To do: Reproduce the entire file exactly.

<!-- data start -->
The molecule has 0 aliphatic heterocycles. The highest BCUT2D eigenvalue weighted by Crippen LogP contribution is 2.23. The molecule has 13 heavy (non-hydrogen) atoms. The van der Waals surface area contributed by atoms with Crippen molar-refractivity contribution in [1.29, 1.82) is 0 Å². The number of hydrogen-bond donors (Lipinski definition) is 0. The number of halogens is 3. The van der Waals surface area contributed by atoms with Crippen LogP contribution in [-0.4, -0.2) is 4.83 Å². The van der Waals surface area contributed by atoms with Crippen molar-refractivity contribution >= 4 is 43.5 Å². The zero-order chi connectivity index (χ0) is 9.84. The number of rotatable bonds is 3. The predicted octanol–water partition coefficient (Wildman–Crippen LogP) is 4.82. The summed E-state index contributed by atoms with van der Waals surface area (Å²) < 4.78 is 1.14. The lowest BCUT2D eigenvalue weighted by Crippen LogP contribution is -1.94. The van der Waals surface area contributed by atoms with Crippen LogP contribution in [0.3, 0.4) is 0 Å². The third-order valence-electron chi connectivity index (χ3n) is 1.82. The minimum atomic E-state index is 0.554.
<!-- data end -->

The molecule has 0 aliphatic heterocycles. The highest BCUT2D eigenvalue weighted by Crippen LogP contribution is 2.23. The molecule has 13 heavy (non-hydrogen) atoms. The van der Waals surface area contributed by atoms with Crippen molar-refractivity contribution in [1.29, 1.82) is 0 Å². The number of hydrogen-bond donors (Lipinski definition) is 0. The number of halogens is 3. The van der Waals surface area contributed by atoms with Crippen LogP contribution in [-0.4, -0.2) is 4.83 Å². The van der Waals surface area contributed by atoms with Crippen molar-refractivity contribution >= 4 is 43.5 Å². The zero-order chi connectivity index (χ0) is 9.84. The number of rotatable bonds is 3. The predicted octanol–water partition coefficient (Wildman–Crippen LogP) is 4.82. The summed E-state index contributed by atoms with van der Waals surface area (Å²) < 4.78 is 1.14. The lowest BCUT2D eigenvalue weighted by Crippen LogP contribution is -1.94. The van der Waals surface area contributed by atoms with Crippen LogP contribution in [0.3, 0.4) is 0 Å². The third-order valence-electron chi connectivity index (χ3n) is 1.82. The minimum atomic E-state index is 0.554.